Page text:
This story comes to us from Lara Jeremko, a Strategic Adviser for Techstars. Lara traveled to Israel on the REALITY Eden to Zion journey last spring. Here she shares her views on the potential of virtual reality technology to be a catalyst for social change and how she is bringing that potential to life in LA.

The world we live in today is uncertain and complex. Violence, political division, geopolitical tensions and an ever-increasing socioeconomic divide are just a few of the challenges facing humanity today.

These challenges do not exist in isolation. They cross lines of communities, industries, cultures, languages and nations. Yet when we attempt to tackle these issues, too often we do so from our own echo chambers of tech, arts and entertainment, politics or even non-profits.

Now more than ever we need cross-disciplinary collaborations to create innovative solutions to the most complex challenges of our day.

One example of a cross-disciplinary collaboration that has captured my imagination is virtual reality (“VR”) as an empathy engine. I’ve been studying VR from an investment perspective for a couple of years now but have viewed applications in gaming and entertainment as falling short of the technology’s true potential. I’m all for fun and enjoyable experiences, but I also think there are critically important problems to address like preparing for an automated society, the future of education, and the integrity of news media.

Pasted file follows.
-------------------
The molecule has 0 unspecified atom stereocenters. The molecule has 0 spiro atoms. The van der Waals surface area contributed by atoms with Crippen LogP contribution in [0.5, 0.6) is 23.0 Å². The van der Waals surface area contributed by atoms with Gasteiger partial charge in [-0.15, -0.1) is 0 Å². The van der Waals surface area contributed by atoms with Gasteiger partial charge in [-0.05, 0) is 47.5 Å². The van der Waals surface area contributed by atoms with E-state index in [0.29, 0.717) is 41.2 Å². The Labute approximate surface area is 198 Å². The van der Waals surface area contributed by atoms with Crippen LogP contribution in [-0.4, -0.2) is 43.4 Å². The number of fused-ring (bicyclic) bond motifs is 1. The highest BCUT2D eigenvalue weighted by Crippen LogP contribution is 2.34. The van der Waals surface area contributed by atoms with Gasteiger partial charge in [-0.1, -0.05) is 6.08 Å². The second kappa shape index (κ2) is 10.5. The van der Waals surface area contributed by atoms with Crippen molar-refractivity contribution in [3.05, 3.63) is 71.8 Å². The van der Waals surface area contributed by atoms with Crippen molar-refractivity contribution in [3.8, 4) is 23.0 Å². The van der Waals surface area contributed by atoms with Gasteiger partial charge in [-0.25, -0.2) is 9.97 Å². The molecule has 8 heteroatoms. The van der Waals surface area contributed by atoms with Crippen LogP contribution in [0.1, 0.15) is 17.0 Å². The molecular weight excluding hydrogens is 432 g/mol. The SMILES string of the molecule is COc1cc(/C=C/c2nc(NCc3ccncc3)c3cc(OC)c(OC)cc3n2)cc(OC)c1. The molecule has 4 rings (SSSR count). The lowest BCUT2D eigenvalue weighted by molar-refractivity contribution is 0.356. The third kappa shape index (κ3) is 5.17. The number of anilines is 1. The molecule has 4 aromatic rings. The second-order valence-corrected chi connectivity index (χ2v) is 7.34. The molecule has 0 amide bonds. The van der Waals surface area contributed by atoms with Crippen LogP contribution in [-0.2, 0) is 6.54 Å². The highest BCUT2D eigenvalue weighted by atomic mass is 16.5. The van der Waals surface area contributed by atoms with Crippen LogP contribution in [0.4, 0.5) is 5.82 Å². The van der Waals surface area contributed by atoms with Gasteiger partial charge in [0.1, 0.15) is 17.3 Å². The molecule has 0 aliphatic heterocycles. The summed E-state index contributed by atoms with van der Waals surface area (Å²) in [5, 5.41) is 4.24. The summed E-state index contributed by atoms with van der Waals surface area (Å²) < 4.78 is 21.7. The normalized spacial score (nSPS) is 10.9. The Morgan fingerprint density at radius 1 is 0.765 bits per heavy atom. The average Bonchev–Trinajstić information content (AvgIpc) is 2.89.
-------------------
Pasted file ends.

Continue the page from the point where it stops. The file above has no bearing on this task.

Then I learned about immersive journalism and it blew my mind. I first heard about VR empathy storytelling at a tech conference at Paramount Pictures in 2015. One prominent filmmaker described VR’s ability to create first-person news experiences to increase global awareness and engage empathy. That’s when I realized VR wasn’t all about distraction and escapism; VR has the potential to shift paradigms, transform culture and catalyze real change in the world.

Fast forward to earlier this year, when I moved from Austin to Los Angeles to create a new startup investment strategy for VR and other frontier technologies. My vision is to unlock sustainable well-being for humanity through enabling technologies and content. I chose LA because I believe there is no better place on earth for cross-disciplinary collisions to solve humanity’s greatest challenges in bold new ways.

When I arrived in LA, I was eager to build community. One way I plugged into the LA social scene was through my REALITY network. REALITY is an initiative of the Charles and Lynn Schusterman Foundation that supports global changemakers on a mission to repair the world. I attended REALITY Eden to Zion last April with a group of 80+ amazing humans from the Summit Series community. Immersion in the political, cultural and historical complexities of Israel provided me with profound global perspective and context. My REALITY experience was nothing short of life-changing; I left Israel on fire to make world-changing contributions through my life and work.